Spam Filter, Algo Trading, Nonparametric methods etc.

Today’s meeting covered aspects of spam filter, algorithmic trading and clustering.

Gobi started by talking about writing a spam filter using logistic regression. The idea is to use character 4-grams as features, and hash it into p buckets, where p is some large enough prime. Then, use the number of 4-grams landing in each bucket as a predictor in a logistic regression model. This technique apparently did better than Google’s spam filter technology. Another interesting thing is that the researches who came up with this idea used google search results for “spam” subjects and “non-spam” subjects as training data.

David discussed his work for the Rotman International Trading Competition and Market Microstructure. One problem is that when you’re ordering a large number of shares, the market isn’t liquid enough to handle all your orders without drastically increasing price of the shares. It is a challenge to figure out how to buy/sell a large number of stocks in the optimal way possible. Another problem is related to market making: posting both a bid and ask at different prices to pocket the spread. The difficulty here is figuring out what the bid and ask prices should be, and how to handle the risk of the market moving.

John discussed his work at Pitney Bowes mining business related data using economical, demographic, and geographical aspects of a business. It spurred discussions in cluster detection, visualization of high-dimensional data, and cluster validation.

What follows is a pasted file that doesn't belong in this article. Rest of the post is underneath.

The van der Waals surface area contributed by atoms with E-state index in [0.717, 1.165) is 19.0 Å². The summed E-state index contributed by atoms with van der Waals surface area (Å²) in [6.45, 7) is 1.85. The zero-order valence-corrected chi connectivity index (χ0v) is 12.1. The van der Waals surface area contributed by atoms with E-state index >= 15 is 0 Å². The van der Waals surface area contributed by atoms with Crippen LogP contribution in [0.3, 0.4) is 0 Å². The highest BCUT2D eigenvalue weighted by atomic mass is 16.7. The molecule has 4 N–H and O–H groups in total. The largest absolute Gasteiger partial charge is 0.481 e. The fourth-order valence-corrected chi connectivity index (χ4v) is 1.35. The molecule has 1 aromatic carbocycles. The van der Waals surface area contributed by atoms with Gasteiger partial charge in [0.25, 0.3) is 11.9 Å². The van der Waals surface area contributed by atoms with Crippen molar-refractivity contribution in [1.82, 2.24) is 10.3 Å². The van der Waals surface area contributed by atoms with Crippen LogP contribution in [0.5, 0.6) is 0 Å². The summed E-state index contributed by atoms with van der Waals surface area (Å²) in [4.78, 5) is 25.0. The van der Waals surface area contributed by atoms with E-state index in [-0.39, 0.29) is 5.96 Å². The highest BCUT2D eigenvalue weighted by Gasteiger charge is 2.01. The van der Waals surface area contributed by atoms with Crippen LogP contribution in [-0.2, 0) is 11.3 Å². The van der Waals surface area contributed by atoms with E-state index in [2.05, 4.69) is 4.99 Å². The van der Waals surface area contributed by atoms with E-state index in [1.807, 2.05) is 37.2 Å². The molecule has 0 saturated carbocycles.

Samson talked briefly about non-parametrical methods and a review of bootstrapping: using empirical data to estimate the probability density function non-parametrically to estimate non-parametric quantities such as mean and variance, and using sampling with replacement to construct an estimate of the variance.

As always meetings are on Mondays at 4:30 in M3-3109.



Visualizing  and making sense of multivariate data geometrically in the Euclidean space  is very challenging to say the least when more than three variables are in question.

This week, the introduction of Chernoff Faces as a tool for graphing multivariate data made dealing with so many variables bearable, and making sense of the data as a whole more intuitive. Different data dimensions map onto different facial features. The example (taken from “FlowingData”, below will show how Chernoff Faces are constructed and how easier it makes data interpretation.

Parallel Coordinates was another graphical representation of multivariate data that was introduced. In this method, each variable is assigned its own  vertical axis and each axis is parallel to the other. A horizontal line between any axes implies positive correlation while an intersection  implies negative correlation. It seems to be a good tool for measuring  the association between variables.

Star plotting was briefly mentioned at the meeting, and the Iris data set was used to calculate the chances of a reading ( that isn’t isolated nor distinctively associated with any near by clusters of readings) being  apart of any cluster surrounding it